Lionel Shriver's Top Ten List

    Our newest list comes from Lionel Shriver, who was reared in Raleigh, N.C. and now lives in London and Brooklyn. She is the author of 11 works of fiction, including The Post-Birthday World (2007), A Perfectly Good Family (1996), Game Control (1994), Double Fault (1997), The Female of the Species (1986), Checker and the Derailleurs (1987), and Ordinary Decent Criminals (1992).

    Lionel is probably best known for her Orange Prize-winning novel about a teenage boy who massacres his schoolmates, “We Need to Talk About Kevin” (2003) This wrenching novel suggests the daring, intellectually confrontational nature of Lionel’s work. As she wrote, “The novel breaks one of the last taboos (and how amazing that at such a late date I found a taboo still standing): a mother disliking her son.”

    Reviewing Lionel’s latest novel, “The New Republic” (2012), Maureen Corrigan compared her to Evelyn Waugh while describing her as “a literary novelist whose career has been built on tackling potentially offensive topics and according them intellectual and emotional complexity and, yes, a provocative measure of wit.”

    She is also widely published as a journalist, writing features, columns, op-eds, and book reviews for the Guardian, the New York Times, the Wall Street Journal, the Financial Times, the EconomistMarie Claire, and many other publications.

    ·        Watch Lionel read from her new novel and speak with Granta editor John Freeman.   

    ·        Listen to her 2012 Fresh Air interview.

    ·        Read an excerpt from her latest novel, The New Republic.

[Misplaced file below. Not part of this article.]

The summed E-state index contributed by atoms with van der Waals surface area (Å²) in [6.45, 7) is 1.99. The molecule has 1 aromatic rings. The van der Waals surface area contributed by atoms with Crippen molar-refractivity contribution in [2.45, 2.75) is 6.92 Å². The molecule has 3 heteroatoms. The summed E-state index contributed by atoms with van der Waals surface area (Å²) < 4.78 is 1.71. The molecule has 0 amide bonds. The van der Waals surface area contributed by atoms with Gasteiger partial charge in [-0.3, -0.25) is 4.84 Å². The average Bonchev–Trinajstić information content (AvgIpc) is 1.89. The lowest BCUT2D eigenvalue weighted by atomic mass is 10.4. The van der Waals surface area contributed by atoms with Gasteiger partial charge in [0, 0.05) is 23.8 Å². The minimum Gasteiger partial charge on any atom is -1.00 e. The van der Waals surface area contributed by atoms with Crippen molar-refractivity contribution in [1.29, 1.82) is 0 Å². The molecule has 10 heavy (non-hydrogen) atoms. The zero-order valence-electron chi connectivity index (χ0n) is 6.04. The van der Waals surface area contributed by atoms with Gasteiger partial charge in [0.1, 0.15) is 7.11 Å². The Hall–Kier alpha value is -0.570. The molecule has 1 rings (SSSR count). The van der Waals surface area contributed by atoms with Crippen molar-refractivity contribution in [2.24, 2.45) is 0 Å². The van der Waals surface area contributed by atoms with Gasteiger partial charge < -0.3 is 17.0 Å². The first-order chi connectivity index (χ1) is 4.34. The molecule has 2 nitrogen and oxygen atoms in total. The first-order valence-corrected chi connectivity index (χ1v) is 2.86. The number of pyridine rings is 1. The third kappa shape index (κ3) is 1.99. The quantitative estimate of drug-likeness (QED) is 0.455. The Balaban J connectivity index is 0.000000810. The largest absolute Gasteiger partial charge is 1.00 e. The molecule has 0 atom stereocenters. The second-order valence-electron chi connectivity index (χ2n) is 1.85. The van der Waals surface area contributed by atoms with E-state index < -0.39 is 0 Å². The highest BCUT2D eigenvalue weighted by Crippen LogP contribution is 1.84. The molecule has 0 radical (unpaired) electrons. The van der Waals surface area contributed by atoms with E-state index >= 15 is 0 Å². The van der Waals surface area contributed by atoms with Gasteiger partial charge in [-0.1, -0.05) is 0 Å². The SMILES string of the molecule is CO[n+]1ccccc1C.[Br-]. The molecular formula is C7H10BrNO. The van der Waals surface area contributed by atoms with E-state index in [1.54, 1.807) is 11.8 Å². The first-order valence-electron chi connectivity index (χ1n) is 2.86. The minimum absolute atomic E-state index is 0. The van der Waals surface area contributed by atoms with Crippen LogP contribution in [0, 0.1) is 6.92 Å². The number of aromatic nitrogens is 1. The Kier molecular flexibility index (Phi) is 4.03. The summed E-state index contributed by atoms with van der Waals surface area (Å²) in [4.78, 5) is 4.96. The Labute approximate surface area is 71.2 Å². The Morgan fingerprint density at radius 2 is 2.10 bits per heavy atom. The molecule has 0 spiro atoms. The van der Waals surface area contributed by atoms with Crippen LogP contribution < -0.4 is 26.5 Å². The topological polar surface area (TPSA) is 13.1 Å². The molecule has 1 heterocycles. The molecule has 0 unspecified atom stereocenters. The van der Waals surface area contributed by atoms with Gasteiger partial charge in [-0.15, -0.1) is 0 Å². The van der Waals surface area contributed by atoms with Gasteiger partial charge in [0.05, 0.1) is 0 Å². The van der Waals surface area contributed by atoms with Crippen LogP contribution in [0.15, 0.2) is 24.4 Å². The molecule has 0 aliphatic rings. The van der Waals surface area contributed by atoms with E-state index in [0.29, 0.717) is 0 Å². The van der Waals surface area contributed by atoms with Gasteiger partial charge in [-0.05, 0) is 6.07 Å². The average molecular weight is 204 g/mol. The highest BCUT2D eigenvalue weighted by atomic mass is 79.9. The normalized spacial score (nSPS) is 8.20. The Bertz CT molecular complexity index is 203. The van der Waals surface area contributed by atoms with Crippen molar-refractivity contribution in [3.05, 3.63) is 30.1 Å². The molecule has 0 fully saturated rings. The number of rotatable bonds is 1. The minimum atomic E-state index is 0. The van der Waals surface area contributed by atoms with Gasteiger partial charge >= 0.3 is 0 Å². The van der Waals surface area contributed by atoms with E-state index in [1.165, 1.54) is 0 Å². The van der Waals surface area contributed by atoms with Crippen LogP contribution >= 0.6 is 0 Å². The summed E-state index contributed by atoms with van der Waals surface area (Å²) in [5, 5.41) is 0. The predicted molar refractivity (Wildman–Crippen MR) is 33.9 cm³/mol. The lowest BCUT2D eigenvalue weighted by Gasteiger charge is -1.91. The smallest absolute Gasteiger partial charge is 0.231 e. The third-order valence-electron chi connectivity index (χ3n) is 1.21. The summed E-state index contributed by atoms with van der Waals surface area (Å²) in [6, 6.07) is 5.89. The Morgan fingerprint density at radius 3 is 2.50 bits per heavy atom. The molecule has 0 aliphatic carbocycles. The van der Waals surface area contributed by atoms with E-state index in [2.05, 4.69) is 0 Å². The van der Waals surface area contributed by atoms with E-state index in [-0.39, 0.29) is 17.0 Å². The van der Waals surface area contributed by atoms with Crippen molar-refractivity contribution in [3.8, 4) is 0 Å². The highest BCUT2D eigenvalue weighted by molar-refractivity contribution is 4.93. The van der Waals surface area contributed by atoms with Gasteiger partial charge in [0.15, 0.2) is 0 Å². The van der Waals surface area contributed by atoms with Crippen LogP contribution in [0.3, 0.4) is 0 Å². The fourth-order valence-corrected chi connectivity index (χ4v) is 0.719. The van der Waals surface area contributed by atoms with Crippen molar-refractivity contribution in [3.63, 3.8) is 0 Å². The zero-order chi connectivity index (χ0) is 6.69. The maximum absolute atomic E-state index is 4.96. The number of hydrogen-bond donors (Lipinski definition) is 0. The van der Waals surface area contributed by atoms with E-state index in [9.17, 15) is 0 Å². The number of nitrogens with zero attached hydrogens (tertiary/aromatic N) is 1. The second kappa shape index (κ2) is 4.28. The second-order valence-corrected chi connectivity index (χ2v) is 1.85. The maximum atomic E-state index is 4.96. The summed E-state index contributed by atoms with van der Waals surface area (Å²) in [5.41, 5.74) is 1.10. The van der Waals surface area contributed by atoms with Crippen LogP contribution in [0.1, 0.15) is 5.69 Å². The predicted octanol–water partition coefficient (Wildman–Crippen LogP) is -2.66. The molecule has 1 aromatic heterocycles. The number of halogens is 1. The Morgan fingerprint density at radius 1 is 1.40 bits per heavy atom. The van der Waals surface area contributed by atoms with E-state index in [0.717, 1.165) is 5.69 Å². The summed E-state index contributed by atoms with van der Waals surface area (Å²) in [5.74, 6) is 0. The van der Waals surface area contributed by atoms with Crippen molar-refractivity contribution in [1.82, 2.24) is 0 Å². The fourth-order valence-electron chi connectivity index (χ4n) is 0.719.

·        Read her London Guardian article on the film version of We Need To Talk about Kevin.


    Lionel Shriver’s Top Ten List

    1. For Whom the Bell Tolls by Ernest Hemingway (1940)

    2. Absalom, Absalom! by William Faulkner (1936)

    3. Anna Karenina by Leo Tolstoy (1877)

    4. The Heart of the Matter by Graham Greene (1948)

    5. Revolutionary Road by Richard Yates (1961)

    6. The Age of Innocence by Edith Wharton (1920)

    7. In Cold Blood by Truman Capote (1966)

    8. The Idiot by Fyodor Dostoevsky (1868)

    9. Jude the Obscure by Thomas Hardy (1895)

    10. Paris Trout by Pete Dexter (1988)

    New List

    Francine Prose

    1. Anna Karenina by Leo Tolstoy (1877).
    2. The Charterhouse of Parma by Stendhal (1839). (See below.)
    3. In Search of Lost Time by Marcel Proust (1913–27).
    4. The stories of Anton Chekhov (1860–1904).
    5. The stories of John Cheever (1912–82).
    6. The stories of Mavis Gallant (1922– ).
    7. Moby-Dick by Herman Melville (1851).
    8. Middlemarch by George Eliot (1871–72).
    9. One Hundred Years of Solitude by Gabriel García Márquez (1967).


    Classic List

    Amy Bloom


    1. The Deptford trilogy by Robertson Davies (1983).
    2.Persuasion by Jane Austen (1817).
    3. His Dark Materialsby Philip Pullman (1995–2000).
    4.The Stone Diaries by Carol Shields (1995).
    5.The Known World by Edward P. Jones (2003).
    6. The Beggar Maid by Alice Munro (1978).
    7. The Plot Against Americaby Philip Roth.
    8. The Hours by Michael Cunningham (1998).
    9. Fancies and Goodnights by John Collier (1951).
    10. Larry’s Party by Carol Shields (1997).


    Read On Amazon Fire Phone

    Read Your Books and do so much more. You have to see it to believe it! What a great gift for Christmas

    Amazon Fire Phone, 32GB (Unlocked GSM)Read Your books on Amazon Firephone and do so much more